Many queer and trans people, fearing persecution, stay in the closet. Being out can come with severe and brutal consequences. Megan Nankabirwa, a lesbian sports star, was forced to flee Uganda earlier this year when her sexual orientation was discovered. The 30-year-old was chased through the streets by an angry mob. Nankabirwa and her partner have since applied for asylum in the United Kingdom.

But Isaac Mugisha, an organizer with Pride, tells INTO that something happened when the Anti-Homosexuality Act was nullified three years ago: People began to come out in unprecedented numbers.

“The visibility of the LGBTQ community in Uganda has increased since 2014,” says Mugisha, who believes the public bravery of queer and trans people has triggered panic among state officials. “The movement has grownthat is why the government is not sleeping. They are scared. As much as it has come at a huge cost, it is very positive.”

The ongoing challenge for that growing community will be finding meeting spaces and ways to organize that aren’t threatened by the prejudice of ministers with an animus toward the LGBTQ community. Frederick, a Ugandan activist who asked to use a pseudonym for this story, says that queer and trans people often find ways to meet in secret. But there’s always the looming danger of someone discovering the gathering and reporting it to Lokodo.

“We have to behave carefully,” Frederick says in an email. “We always have to take precautions.”

A closed-door event held in place of this year’s Pride gala shows just how absurdly laborious it can be for LGBTQ people to assemble peacefully in Uganda. Beard says that attendees had to be picked up by a driver who took them to an undisclosed location. When they arrived at the venue, guests had to be taken through an underground parking garage to get to a private meeting room.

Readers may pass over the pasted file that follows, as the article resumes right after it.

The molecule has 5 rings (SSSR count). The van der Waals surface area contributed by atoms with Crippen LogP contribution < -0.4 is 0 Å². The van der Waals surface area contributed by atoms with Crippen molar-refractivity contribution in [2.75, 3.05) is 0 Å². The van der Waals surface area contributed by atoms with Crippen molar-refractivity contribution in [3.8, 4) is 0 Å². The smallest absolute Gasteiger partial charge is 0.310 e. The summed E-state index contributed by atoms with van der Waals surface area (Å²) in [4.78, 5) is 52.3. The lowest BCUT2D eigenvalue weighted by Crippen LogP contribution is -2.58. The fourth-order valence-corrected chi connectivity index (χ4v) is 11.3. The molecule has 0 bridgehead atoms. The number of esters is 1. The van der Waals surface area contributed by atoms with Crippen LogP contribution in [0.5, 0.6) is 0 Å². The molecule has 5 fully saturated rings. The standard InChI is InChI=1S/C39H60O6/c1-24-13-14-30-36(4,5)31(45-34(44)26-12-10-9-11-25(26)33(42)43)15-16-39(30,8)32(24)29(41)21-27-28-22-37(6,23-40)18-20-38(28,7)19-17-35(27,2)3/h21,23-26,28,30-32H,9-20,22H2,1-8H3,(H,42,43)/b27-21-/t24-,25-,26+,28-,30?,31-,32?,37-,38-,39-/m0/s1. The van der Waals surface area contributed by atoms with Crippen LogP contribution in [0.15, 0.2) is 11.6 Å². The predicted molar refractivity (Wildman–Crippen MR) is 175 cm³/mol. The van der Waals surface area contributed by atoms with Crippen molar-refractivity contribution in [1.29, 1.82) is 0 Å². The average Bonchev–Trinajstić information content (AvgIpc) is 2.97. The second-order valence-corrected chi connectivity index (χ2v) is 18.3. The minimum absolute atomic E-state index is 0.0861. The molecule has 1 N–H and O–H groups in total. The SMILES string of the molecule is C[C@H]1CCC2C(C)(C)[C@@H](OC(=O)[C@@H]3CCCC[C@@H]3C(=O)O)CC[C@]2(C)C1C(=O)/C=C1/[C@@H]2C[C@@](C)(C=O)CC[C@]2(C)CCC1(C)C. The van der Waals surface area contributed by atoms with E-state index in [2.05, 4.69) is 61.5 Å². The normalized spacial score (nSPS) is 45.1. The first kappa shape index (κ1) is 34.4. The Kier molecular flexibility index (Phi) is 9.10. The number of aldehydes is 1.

“For the small number of people who were able to get to this event, it was a really wonderful evening,” says Beard of the Aug. 19 event, which was thrown by the Swedish LGBTQ group Rainbow Riots. Around 40 people were in attendance.

Whether a public parade will be possible in the future, though, remains uncertain. Advocates say that LGBTQ people have a right to organize under the country’s constitutional codes, and the government stated in 2015 that it would begin allowing Pride events to be held. But Beard says that Lokodo has a “big problem” with the word “Pride.” The minister has claimed that these this term is synonymous with the recruitment and promotion of homosexuality.

“No gay gathering and promotion can be allowed in Uganda,” Lokodo told The Guardian. “This is totally unacceptable.”

What LGBTQ activists will have to do, Mugisha says, is figure out “how to have Pride the Ugandan way.” Following the cancellation of this year’s events, organizers have been meeting to figure out what to call the festival. That discussion, thus far, has left the community with more questions than answers. If you don’t call it Pride, does it lose its meaning? What if next year’s event is canceled againno matter what they call it?

But Mugisha claims that Uganda’s LGBTQ community won’t be waiting until next August to move forward from its devastating month. Pride is too important.

“Pride is one of the few moments where the LGBTQ community can come out, socialize, and feel safe,” he says. “It’s important for community building that we’re able to come together. If it’s taken away, we will lose a big part of our movement.”